New Report from Early Edge California and The Children’s Partnership
What do you do when a worried parent asks you to take care of their four- year-old if Immigration and Customs Enforcement (ICE) deports them?
For early care educators, childcare workers, home visitors, and preschool teachers, these types of questions have become more common. Our new report, The Effect of Hostile Immigration Policies on California Children’s Early Childhood Development, written in partnership with The Children’s Partnership, examines the effects of this hostile climate on our youngest Californians and the early childhood workers who support them.
Nearly half of California’s three million children under five years old are children of immigrants.
With the spread of anti-immigrant policies, many immigrant families are fearful of utilizing health, nutrition, early education, and essential services that impact their children’s wellbeing. Over 1.3 million California children are at risk of losing out on their basic needs, which, compounded by the stress, anxiety and instability their families are experiencing, has a direct impact on their healthy, normal development.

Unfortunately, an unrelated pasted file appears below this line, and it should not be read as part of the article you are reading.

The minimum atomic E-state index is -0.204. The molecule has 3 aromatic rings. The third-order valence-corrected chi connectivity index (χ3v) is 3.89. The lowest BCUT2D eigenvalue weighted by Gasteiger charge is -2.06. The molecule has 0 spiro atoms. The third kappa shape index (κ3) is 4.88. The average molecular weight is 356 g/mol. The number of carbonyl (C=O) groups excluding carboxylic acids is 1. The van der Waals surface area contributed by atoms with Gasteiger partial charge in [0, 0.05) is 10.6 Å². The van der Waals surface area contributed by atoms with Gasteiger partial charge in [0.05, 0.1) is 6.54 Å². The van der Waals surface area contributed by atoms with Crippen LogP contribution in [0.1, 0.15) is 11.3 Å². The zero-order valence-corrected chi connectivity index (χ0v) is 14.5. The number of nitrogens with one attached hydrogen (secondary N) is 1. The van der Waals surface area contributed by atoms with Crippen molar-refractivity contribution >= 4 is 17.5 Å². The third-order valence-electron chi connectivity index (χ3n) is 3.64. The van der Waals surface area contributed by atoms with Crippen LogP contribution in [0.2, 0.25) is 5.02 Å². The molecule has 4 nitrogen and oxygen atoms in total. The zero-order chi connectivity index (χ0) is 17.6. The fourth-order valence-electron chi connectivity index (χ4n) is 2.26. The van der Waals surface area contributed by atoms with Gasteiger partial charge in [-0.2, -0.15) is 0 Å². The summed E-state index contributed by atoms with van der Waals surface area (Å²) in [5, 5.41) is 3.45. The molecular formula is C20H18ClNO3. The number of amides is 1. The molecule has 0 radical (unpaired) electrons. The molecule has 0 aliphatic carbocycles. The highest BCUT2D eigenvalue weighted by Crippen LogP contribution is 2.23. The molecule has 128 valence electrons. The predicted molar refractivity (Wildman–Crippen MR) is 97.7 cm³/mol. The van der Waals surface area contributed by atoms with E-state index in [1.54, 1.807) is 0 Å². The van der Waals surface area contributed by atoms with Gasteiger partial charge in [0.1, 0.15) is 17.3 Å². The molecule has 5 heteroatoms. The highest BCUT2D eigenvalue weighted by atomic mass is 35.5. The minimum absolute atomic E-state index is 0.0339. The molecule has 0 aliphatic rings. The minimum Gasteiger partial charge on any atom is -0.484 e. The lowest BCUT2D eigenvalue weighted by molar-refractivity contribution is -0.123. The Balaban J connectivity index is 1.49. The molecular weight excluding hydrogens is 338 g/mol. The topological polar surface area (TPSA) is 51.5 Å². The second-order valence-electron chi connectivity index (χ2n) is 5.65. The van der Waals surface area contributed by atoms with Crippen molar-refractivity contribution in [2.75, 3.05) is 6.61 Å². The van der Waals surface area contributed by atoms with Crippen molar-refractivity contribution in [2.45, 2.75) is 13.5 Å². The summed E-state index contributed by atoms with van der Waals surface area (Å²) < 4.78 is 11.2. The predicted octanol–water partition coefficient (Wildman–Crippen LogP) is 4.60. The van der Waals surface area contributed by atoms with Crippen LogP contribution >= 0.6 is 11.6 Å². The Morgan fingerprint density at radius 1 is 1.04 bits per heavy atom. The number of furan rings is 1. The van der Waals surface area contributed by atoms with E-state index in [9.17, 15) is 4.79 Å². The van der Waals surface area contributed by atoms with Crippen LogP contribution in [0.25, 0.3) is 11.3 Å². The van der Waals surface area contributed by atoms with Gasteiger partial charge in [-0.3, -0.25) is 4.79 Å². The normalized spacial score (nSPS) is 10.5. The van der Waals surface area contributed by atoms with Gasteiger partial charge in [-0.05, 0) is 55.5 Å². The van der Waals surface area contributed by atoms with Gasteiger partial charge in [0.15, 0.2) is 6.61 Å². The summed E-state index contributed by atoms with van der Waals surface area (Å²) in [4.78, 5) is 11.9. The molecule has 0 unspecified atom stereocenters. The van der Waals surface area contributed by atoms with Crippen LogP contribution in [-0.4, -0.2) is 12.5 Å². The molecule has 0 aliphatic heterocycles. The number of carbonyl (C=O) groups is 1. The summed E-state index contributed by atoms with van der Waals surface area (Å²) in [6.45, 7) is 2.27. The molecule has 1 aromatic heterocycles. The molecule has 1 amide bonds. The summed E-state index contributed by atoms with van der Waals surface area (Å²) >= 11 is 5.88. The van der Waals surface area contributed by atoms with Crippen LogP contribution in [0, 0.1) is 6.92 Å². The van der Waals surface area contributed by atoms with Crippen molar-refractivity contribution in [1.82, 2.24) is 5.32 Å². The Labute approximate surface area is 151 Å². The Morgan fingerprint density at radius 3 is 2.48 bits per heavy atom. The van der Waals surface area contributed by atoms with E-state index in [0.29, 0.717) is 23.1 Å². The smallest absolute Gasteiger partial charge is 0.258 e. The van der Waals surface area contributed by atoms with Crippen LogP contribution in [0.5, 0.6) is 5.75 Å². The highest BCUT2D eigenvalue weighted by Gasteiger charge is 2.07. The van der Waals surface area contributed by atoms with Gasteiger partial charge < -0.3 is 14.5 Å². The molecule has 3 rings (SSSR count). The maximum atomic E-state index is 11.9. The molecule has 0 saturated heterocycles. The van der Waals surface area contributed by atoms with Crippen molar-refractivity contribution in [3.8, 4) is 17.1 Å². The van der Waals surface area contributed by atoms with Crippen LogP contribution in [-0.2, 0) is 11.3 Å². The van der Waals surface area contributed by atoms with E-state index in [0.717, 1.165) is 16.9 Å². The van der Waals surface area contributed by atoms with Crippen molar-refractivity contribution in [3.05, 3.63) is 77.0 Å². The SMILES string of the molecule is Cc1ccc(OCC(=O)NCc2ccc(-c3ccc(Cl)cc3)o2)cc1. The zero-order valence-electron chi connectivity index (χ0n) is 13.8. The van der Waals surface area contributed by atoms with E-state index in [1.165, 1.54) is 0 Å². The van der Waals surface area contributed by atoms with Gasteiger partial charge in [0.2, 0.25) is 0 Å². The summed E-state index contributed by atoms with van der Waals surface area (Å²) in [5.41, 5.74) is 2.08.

As caregivers, early childhood education (ECE) providers understand the importance of basic needs like food, housing and health care to a child’s early learning and development. Yet ECE staff face new challenges of how to support families facing fear, economic stressors, and disruptions to their lives. With one in five early childhood providers identifying as immigrants themselves, the emotional burden can be exceptionally high.
By building the capacity of our early childhood workforce to respond to trauma, creating safe spaces for all families, and fostering connections between child-serving systems, we can better support early childhood staff and the children they serve. With unprecedented commitments to early childhood development made by California state leaders like Governor Gavin Newsom, now is the time to make sure our youngest Californians are set up to thrive.